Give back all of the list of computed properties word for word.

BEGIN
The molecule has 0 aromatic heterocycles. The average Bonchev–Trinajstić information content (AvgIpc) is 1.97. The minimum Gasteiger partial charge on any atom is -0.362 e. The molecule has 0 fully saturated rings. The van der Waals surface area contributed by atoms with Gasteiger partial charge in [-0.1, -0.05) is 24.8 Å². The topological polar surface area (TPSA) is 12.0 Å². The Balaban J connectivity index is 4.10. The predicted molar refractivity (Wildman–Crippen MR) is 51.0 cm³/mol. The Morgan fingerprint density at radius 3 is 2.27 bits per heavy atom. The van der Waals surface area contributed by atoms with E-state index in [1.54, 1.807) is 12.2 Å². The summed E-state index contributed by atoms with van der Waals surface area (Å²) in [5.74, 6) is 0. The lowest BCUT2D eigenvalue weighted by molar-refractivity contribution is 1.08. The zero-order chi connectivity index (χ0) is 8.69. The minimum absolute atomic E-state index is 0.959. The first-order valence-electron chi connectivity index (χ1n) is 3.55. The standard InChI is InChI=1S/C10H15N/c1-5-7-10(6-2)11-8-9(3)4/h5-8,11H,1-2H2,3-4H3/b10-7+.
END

The molecule has 0 aromatic heterocycles. The average Bonchev–Trinajstić information content (AvgIpc) is 1.97. The minimum Gasteiger partial charge on any atom is -0.362 e. The molecule has 0 fully saturated rings. The van der Waals surface area contributed by atoms with Gasteiger partial charge in [-0.1, -0.05) is 24.8 Å². The topological polar surface area (TPSA) is 12.0 Å². The Balaban J connectivity index is 4.10. The predicted molar refractivity (Wildman–Crippen MR) is 51.0 cm³/mol. The Morgan fingerprint density at radius 3 is 2.27 bits per heavy atom. The van der Waals surface area contributed by atoms with E-state index in [1.54, 1.807) is 12.2 Å². The summed E-state index contributed by atoms with van der Waals surface area (Å²) in [5.74, 6) is 0. The lowest BCUT2D eigenvalue weighted by molar-refractivity contribution is 1.08. The zero-order chi connectivity index (χ0) is 8.69. The minimum absolute atomic E-state index is 0.959. The first-order valence-electron chi connectivity index (χ1n) is 3.55. The standard InChI is InChI=1S/C10H15N/c1-5-7-10(6-2)11-8-9(3)4/h5-8,11H,1-2H2,3-4H3/b10-7+.